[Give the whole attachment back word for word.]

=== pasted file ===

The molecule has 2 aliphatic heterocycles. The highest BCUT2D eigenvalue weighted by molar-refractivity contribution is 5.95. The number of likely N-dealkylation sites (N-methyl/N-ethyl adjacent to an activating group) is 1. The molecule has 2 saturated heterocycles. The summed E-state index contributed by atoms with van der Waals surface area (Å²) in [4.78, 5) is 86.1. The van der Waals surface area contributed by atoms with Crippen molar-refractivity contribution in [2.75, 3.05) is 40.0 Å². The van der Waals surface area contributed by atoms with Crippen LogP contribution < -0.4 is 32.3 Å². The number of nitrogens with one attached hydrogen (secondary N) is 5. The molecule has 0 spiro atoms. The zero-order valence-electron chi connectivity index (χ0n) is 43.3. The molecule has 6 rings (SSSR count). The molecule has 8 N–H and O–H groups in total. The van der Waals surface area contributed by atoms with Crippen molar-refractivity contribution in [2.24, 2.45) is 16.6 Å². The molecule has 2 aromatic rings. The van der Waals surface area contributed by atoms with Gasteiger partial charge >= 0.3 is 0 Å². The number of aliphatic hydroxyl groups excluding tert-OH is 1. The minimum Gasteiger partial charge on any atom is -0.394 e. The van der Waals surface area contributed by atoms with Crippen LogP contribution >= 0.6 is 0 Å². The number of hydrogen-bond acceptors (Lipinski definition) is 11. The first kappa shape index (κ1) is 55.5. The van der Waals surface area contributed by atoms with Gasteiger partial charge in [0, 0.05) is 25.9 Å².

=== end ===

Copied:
The molecule has 2 aliphatic heterocycles. The highest BCUT2D eigenvalue weighted by molar-refractivity contribution is 5.95. The number of likely N-dealkylation sites (N-methyl/N-ethyl adjacent to an activating group) is 1. The molecule has 2 saturated heterocycles. The summed E-state index contributed by atoms with van der Waals surface area (Å²) in [4.78, 5) is 86.1. The van der Waals surface area contributed by atoms with Crippen molar-refractivity contribution in [2.75, 3.05) is 40.0 Å². The van der Waals surface area contributed by atoms with Crippen LogP contribution < -0.4 is 32.3 Å². The number of nitrogens with one attached hydrogen (secondary N) is 5. The molecule has 0 spiro atoms. The zero-order valence-electron chi connectivity index (χ0n) is 43.3. The molecule has 6 rings (SSSR count). The molecule has 8 N–H and O–H groups in total. The van der Waals surface area contributed by atoms with Crippen molar-refractivity contribution in [2.24, 2.45) is 16.6 Å². The molecule has 2 aromatic rings. The van der Waals surface area contributed by atoms with Gasteiger partial charge >= 0.3 is 0 Å². The number of aliphatic hydroxyl groups excluding tert-OH is 1. The minimum Gasteiger partial charge on any atom is -0.394 e. The van der Waals surface area contributed by atoms with Crippen LogP contribution >= 0.6 is 0 Å². The number of hydrogen-bond acceptors (Lipinski definition) is 11. The first kappa shape index (κ1) is 55.5. The van der Waals surface area contributed by atoms with Gasteiger partial charge in [0, 0.05) is 25.9 Å².